Quantum measurement is based on the interaction between a quantum object and a meter entangled with the object. While information about the object is being extracted by the interaction, the quantum fluctuations of the object are imprinted onto the meter as a form of decoherence. Here, we study the nondestructive reconstruction of the photon number in an optical cavity, harnessing the quantum decoherence. We consider a single <sup>40</sup>Ca<sup>+</sup> ion that is dispersively coupled to a high-finesse cavity. While the cavity is populated with weak coherent states, Ramsey spectroscopy is performed on the qubit transition to identify the shift and the broadening of the atomic energy levels. The shift is due to the ac Stark effect induced by cavity photons, and the broadening is attributed to the photon-number fluctuations of the cavity field. We show theoretically that photon-number distributions of the intracavity fields can be reconstructed in a basis of up to eleven Fock states with the maximum likelihood method. Furthermore, we show that the photon number of each polarization component can also be reconstructed, taking advantage of the rich energy-level structure of the ion. In combination with currently available mirror-coating technology, quantum non-demolition (QND) measurement of cavity photons will make it possible to create and manipulate nonclassical cavity-field states in the optical domain.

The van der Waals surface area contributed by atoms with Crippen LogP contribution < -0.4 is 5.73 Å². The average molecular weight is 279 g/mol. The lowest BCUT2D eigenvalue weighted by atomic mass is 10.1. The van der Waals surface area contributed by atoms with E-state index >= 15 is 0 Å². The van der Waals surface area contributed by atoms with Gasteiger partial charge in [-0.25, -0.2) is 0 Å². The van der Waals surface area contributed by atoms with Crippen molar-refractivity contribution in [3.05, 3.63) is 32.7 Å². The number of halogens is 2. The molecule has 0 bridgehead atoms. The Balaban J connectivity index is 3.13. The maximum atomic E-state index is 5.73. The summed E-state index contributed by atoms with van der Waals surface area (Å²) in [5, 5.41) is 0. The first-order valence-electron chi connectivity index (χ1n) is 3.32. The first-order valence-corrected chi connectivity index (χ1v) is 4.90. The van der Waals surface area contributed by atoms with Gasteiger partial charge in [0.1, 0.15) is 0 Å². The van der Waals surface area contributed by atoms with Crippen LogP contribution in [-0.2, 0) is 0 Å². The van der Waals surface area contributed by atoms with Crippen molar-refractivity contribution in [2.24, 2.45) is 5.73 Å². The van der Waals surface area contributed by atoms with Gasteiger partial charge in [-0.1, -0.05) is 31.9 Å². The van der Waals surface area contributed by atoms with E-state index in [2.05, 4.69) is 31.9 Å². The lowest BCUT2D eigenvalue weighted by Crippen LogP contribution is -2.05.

Trapped ions are a promising platform for local quantum information processing. In order to distribute this quantum information over long distances, we can take advantage of optical cavities, which ofier a coherent interface between matter and light, enabling the transfer of quantum information from stationary qubits such as ions onto photons. We demonstrate such an interface by coupling trapped ions to a cavity and have recently shown that a quantum state can be faithfully transferred from a single ion onto a single photon. In particular, this transfer can be improved by taking advantage of a collective effect between multiple ions, namely, superradiant emission into the cavity. In this proof-of-principle experiment, we tune the phase of a two-ion entangled state between sub- and superradiance. The superradiant coupling is then used to enhance the transfer of quantum information onto a photon from a logical qubit encoded in the two ions. Finally, prospects for linking together distant ions in cavities via a quantum network are discussed. Toward this goal, we outline a fiber-based ion-cavity experiment which allows access to the single-ion strong-coupling regime.